- American Child Bride: A History of Minors and Marriage in the United States by Nicholas L. Syrett
In 1853, thirty-five-year-old Captain Mayne Reid married. He was a worldly man: an Irish immigrant, a war veteran, and a successful author. He had met his wife, Elizabeth Hyde, two years earlier at her family home, and was instantly taken with her. Yet while the bridegroom was already well-established, his bride was only fifteen. Their age difference clearly raised some eyebrows, but as Nicholas L. Syrett argues in American Child Bride: A History of Minors and Marriage in the United States, Mayne Reid was not seen by his contemporaries as a sexual predator, nor did Elizabeth Hyde's family prevent the union from occurring. Once they married, Mayne and Elizabeth's relationship was considered fully acceptable, both legally and socially. Though youthful marriage, in which one party was below the formal age of majority, was certainly not the norm in antebellum America, neither was it exceptional. What makes Mayne Reid stand out was his publication of an autobiographical novel, titled The Child Wife, in which he candidly described the perks of wooing and marrying a girl who, "like soft plastic wax" receives "the impress of that which it admires" (49).
Syrett's carefully researched, wide-ranging history of child marriage from the colonial period through the present situates relationships such as that of the Reids within the broader contexts of marriage, childhood, law, and culture. He takes as given that most Americans today either think of child marriage as a phenomenon of the distant past, or associate [End Page 578] it with developing countries. Youthful marriage has, admittedly, always been practiced by a minority within the United States, but Syrett convincingly demonstrates that the numbers were never insignificant, and that they remain uncomfortably high in rural areas. Furthermore, while this is undoubtedly the history of an aberrant practice, Syrett's focus on changing attitudes toward child marriage reveals the deep-seated and highly gendered assumptions about age, autonomy, and sexual activity that have shaped legal culture since the nation's founding. Most states still allow children to marry with parental consent below the age of majority, some as young as fourteen. Syrett's project is, in large part, an explanation of how child marriage has managed to persist in the United States, and why lawmakers have long been wary of interfering with the practice.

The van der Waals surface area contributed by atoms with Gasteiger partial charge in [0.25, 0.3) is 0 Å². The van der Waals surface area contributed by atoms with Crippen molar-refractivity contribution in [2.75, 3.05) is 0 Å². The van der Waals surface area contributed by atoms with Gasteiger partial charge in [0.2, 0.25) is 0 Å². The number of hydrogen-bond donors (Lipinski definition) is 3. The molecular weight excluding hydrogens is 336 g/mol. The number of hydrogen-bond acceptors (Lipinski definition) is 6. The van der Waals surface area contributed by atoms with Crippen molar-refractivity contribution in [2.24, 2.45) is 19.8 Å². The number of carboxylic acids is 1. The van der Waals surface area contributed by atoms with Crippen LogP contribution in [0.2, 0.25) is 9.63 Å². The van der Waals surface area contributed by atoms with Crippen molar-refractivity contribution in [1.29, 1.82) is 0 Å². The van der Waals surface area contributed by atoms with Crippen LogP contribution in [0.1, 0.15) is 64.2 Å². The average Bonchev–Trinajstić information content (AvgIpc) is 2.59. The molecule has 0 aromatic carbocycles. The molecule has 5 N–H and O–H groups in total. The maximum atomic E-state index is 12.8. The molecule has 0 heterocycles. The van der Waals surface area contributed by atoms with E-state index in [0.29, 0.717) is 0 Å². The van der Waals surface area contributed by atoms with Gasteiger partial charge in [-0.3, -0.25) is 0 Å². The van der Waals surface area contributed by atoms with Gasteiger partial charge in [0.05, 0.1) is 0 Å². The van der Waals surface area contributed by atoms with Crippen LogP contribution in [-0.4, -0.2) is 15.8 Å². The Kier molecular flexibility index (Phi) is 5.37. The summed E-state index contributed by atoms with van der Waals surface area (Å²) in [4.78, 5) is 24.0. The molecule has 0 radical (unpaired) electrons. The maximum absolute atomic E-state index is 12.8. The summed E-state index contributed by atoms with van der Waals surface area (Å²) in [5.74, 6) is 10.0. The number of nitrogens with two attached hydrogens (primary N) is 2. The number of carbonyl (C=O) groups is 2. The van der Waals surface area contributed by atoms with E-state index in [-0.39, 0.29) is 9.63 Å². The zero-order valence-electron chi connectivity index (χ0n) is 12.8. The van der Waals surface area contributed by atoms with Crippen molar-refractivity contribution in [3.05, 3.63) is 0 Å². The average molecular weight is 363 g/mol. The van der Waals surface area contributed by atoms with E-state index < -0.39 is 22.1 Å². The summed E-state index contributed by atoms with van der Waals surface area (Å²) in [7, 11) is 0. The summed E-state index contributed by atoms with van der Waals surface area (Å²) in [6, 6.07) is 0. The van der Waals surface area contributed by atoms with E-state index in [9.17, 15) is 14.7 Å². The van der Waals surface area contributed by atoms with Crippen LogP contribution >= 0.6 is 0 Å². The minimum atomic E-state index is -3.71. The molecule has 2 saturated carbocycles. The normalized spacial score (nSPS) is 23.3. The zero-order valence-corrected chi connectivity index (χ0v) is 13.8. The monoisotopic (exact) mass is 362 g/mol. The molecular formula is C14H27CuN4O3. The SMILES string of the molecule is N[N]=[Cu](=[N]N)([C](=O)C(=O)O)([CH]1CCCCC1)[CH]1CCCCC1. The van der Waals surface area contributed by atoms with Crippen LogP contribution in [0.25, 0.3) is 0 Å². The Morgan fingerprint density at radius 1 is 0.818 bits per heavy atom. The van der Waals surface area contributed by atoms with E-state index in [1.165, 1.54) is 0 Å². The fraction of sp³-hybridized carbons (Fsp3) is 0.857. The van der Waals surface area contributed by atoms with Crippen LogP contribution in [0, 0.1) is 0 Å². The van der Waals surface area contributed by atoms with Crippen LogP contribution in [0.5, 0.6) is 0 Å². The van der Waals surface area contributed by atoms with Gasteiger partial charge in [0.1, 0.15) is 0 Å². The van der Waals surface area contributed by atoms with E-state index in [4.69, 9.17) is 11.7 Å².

It was, unsurprisingly, in the colonial and antebellum periods that many of the legal and cultural underpinnings of youthful marriage were established. The children in question were overwhelmingly female. Although the term "child bride" did not emerge until the 1840s, early marriage "served to move girls more smoothly as dependents between different men's households," or from a father's dominion on to a husband's (17). For men, marriage naturally came later because it meant assuming the financial and legal responsibilities of household head. These cultural practices converged with an English common-law tradition that set sex-specific ages of marital consent often two to three years earlier for females than males. Additionally, for many, precise chronological age held little relevance, and "adolescence" had yet to develop as a life stage. Age at marriage was less important than it became after the advent of a distinctive youth culture in the late 1800s. Child marriage would also not be associated with sexual exploitation and pedophilia until well into the twentieth century. Instead of men preying upon girls, such marriages were viewed as a solution to what would have otherwise constituted illegitimate, extramarital sexual activity and, often, unwed pregnancy. Further, early opposition to child marriage, when it existed, had less to do with safeguarding children than it did with upholding the integrity of marriage itself or, after the emergence of the early women's rights movement, with ensuring that middle-class girls would not be sidetracked from education.
Syrett observes that child marriage did not simply decline steadily over time...